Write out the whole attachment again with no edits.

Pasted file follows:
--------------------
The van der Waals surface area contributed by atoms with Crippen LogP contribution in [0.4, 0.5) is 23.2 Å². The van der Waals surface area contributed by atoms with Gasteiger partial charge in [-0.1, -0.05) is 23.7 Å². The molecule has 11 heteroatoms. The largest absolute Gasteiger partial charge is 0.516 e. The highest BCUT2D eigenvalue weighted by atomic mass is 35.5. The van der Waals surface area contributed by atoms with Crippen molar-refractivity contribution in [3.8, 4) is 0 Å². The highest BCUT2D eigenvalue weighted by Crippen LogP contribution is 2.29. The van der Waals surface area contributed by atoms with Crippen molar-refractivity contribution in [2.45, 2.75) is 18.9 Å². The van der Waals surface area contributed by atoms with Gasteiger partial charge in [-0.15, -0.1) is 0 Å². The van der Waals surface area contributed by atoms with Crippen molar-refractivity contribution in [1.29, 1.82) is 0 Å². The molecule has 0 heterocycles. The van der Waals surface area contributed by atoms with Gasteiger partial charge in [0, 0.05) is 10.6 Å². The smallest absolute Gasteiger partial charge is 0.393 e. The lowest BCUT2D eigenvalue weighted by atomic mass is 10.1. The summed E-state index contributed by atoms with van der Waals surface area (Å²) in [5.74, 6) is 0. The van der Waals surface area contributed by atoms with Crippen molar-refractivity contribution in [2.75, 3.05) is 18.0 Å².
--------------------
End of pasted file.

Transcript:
The van der Waals surface area contributed by atoms with Crippen LogP contribution in [0.4, 0.5) is 23.2 Å². The van der Waals surface area contributed by atoms with Gasteiger partial charge in [-0.1, -0.05) is 23.7 Å². The molecule has 11 heteroatoms. The largest absolute Gasteiger partial charge is 0.516 e. The highest BCUT2D eigenvalue weighted by atomic mass is 35.5. The van der Waals surface area contributed by atoms with Crippen molar-refractivity contribution in [3.8, 4) is 0 Å². The highest BCUT2D eigenvalue weighted by Crippen LogP contribution is 2.29. The van der Waals surface area contributed by atoms with Crippen molar-refractivity contribution in [2.45, 2.75) is 18.9 Å². The van der Waals surface area contributed by atoms with Gasteiger partial charge in [-0.15, -0.1) is 0 Å². The van der Waals surface area contributed by atoms with Crippen molar-refractivity contribution in [1.29, 1.82) is 0 Å². The molecule has 0 heterocycles. The van der Waals surface area contributed by atoms with Gasteiger partial charge in [0, 0.05) is 10.6 Å². The smallest absolute Gasteiger partial charge is 0.393 e. The lowest BCUT2D eigenvalue weighted by atomic mass is 10.1. The summed E-state index contributed by atoms with van der Waals surface area (Å²) in [5.74, 6) is 0. The van der Waals surface area contributed by atoms with Crippen molar-refractivity contribution in [2.75, 3.05) is 18.0 Å².